I was delighted to attend this year’s Global Tea Hut trip with so many wonderful tea friends from all around the world. This time, we visited two of Anhui Province's famous tea-producing regions, Huangshan and Qimen, as well as the villages of Jingdezhen and Yixing, which are famed for their teaware. I welcome you, dear reader, to travel along with us as I recount our journey.
Close your eyes and imagine, if you will, that you have just spent two hours laboring up a mountain slope, and have finally reached a place to rest. You're now sitting on a tall boulder on the mountaintop, with a gentle breeze blowing. Below us on all sides are deep valleys and ravines - those same ones that we looked up from to see the mountains, not too long ago. Every now and then, the breeze blows some mist across the landscape. Imagine the relaxed and peaceful feeling as you serenely brew a bowl of tea and take a sip. This was the most calm, leisurely moment that I remember from our hike up Huangshan.
However, this was the Huangshan World Heritage Site, and there aren't any tea trees growing on the mountain itself. None of the tea varieties from Mount Huang are actually grown or processed on the mountain in the World Heritage Site, even the wellknown Huangshan Maofeng or Taiping Houkui. So if you ever have the chance to visit Mount Huang, whatever you do, don't go foolishly trying to spot tea plants among the pine forest in the popular scenic reserve - or you'll surely be disappointed!
After descending from Huangshan, we journeyed on to Qimen, home to one of the world's three most famous red teas: Qimen (or Keemun) red. However, on this visit we didn't just harvest and process red tea; we also made some green tea. These days, as science and technology have progressed, many tea-producing areas have already moved toward a single, modern processing method. It's not until you visit these tea manufacturing locations in person that you truly realize that certain parts of the traditional manufacturing process are indispensable. What's more, tea growers cannot recklessly follow modern trends and use pesticides and chemical fertilizers to increase output; for doing so would sacrifice the traditional flavor of the tea.
On this journey we had the chance to visit several different tea regions, and I came to understand that the tea makers in each region employ different knowledge and techniques to produce their tea leaves. So Anhui's "Ten Famous Teas" are truly only produced in their particular parts of Anhui Province. Through this newfound understanding, I also gained a new perspective on tea culture and Cha Dao.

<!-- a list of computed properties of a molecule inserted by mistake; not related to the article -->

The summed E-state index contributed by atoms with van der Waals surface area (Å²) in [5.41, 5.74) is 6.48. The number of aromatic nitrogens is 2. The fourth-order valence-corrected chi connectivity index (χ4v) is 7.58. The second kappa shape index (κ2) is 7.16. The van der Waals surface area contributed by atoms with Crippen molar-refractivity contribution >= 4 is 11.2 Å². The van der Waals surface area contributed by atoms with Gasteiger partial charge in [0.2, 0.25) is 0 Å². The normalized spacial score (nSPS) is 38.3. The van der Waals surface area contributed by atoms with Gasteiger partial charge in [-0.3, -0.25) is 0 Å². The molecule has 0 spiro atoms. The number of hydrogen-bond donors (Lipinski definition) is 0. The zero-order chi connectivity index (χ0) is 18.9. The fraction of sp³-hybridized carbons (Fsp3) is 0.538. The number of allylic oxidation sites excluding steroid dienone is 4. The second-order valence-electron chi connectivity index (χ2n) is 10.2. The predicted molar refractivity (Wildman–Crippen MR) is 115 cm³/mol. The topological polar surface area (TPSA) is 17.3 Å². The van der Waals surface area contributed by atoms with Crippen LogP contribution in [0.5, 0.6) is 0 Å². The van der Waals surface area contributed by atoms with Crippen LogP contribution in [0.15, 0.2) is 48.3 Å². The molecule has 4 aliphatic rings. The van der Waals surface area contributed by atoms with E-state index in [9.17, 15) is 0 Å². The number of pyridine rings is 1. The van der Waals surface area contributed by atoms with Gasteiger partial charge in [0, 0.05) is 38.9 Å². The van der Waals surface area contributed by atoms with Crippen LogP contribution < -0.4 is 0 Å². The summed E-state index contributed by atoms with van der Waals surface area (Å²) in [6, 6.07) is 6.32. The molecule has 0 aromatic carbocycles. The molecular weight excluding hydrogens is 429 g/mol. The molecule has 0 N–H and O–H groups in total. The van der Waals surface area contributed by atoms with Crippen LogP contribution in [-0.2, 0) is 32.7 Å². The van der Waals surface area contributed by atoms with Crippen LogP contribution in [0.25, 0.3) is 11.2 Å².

After our encounter with Anhui's tea leaves came an exploration of traditional teaware. We arrived in the village of Jingdezhen and visited the ancient kilns; we watched as each of the master craftsmen used their hands and traditional tools to craft the various porcelain tea vessels. Looking at the exquisite finished pieces, I thought to myself: If I were to try making them, I'm not sure if I could even finish one pot in an entire year, let alone achieving such fine elegance in every vessel! One couldn't help but feel a welling of silent admiration for these craftsmen who put such steadfast care into their work.
After the tea implements have been crafted, they're ready for the kiln. The sites in this region are home to many replicas of ancient kilns that had been lost to the tides of history, such as the Song Dynasty "Dragon Kiln (龍窯)," the Yuan Dynasty "Steamed Bun Kiln (饅頭窯)," the Ming Dynasty "Gourd Kiln (葫蘆窯)," and the Qing Dynasty "Lion Kiln (獅子窯)." Each type of kiln was named for its shape - they were quite fascinating. On the day we visited, we also got to try some of the "kiln worker's tea," or "yaogong cha (窯工茶)," that was often drunk by the kiln masters. It's said that since tending the kilns is such time-consuming work, and the body tends to become overheated and dehydrated in such a hot, dry working environment, the kiln workers used to put tea and hot water together into a sealed pot and simmer or "stew" it. This way, whenever they had a break, they could drink the tea. This was a unique brewing method, different to how the locals usually drank their green tea and with its own unique flavor, so green tea "stewed" in this style became known as "kiln worker's tea."
There's an interesting little story about Jingdezhen which involves the town's former name, Changnan (昌南). Due to the sound of the name, it was believed by some that the English word "china," as used to refer to porcelain, came from the name of the "Porcelain Capital," Changnan (now Jingdezhen). However, historical analysis has discredited this theory - the real reason, of course, is that chinaware is one of China's most famous exports to the world, so this fine porcelain ware became synonymous with its country of origin.
After leaving Jingdezhen, we headed for Yixing and visited a real historical Dragon Kiln. We also watched artisans handcraft Yixing's famed purple-sand clay teapots. The ceramics of Jingdezhen are shaped using a potter's wheel, whereas the consistency of Yixing's purple-sand clay is not as sticky, so the pots must be shaped using a mold instead. The tools used to make these two types of teaware are also quite different.
We explored so many wonderful places on our journey that it was impossible to truly dig deep into every aspect of what we learned. I certainly hope to return to these unique places one day and investigate even more of the fascinating detail they offer. I look forward to sharing more tea discoveries with my dear friends from the Global Tea Hut.